There are several species of drywood termites throughout the US, but they share many of the same general characteristics. Drywwood termites are non0subterranaean and occur in many southern states. However, drywood termites are found almost anywhere in warm climates and due to socities transient nature, don’t count drywood termites out. Unlike subterranean termites that nest in soil or near a moisture sources, drywood termites infest dry wood and do not require contact with the soil. They can fly or swarm to new food sources without the aid of shelter tubes or mud tunnels. Signs of infestation by drywood termites and control measures differ drastically from those for subterranean termites.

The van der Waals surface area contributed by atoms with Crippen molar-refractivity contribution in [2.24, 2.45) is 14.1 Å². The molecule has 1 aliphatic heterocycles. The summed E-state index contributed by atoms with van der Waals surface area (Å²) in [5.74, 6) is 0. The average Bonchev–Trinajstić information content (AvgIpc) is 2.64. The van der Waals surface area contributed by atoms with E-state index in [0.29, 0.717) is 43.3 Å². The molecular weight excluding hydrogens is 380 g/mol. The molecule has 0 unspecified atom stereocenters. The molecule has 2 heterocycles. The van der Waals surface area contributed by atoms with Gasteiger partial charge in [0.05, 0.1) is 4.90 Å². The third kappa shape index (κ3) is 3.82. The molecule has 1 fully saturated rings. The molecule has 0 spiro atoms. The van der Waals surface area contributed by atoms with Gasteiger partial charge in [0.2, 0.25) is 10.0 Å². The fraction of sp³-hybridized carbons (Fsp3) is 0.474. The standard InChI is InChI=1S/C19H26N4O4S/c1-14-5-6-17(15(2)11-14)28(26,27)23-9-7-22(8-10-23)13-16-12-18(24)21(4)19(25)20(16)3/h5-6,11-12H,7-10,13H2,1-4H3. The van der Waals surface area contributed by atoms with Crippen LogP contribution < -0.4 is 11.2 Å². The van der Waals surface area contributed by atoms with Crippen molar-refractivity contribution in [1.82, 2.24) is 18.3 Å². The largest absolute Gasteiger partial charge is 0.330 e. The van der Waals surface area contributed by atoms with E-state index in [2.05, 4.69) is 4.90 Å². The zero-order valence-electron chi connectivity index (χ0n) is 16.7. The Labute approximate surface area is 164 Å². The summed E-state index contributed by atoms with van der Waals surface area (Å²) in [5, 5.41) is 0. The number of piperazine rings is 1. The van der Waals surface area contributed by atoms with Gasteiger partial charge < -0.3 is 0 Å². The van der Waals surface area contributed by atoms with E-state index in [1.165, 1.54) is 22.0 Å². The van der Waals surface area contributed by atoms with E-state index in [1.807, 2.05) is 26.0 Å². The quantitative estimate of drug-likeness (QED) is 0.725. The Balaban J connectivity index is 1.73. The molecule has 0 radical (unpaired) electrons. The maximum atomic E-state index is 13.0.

Treatment of the soil under and around the structure will not protect a structure from drywood termites. Baiting stations will not protect a structure from drywood termites, unless the baiting systems are placed exactly where the termites are, and they experience bait acceptance. Signs of infestation include winged insects emerging in evenings and night attracted to lights or TV. Discarded wing accumulating around window sills or in spider webs. Wooden pellets much smaller than rice grains accumulating on floors or under furniture. The pellets are cream to reddish-brown or black and are 1-2 mm long and distinctively six sided with different colors. A sign of infestation is blister surfaces on wood. Sometimes drywood termites tunnel close to the surface giving the wood a blistered surface. Damage woods sound hollow. Tapping it with a screw driver for hollowness indicates tunnels just beneath the surface. Drywood termites will also infest parts of furniture. Removal of the item and separate treatment of the piece may be all that is necessary.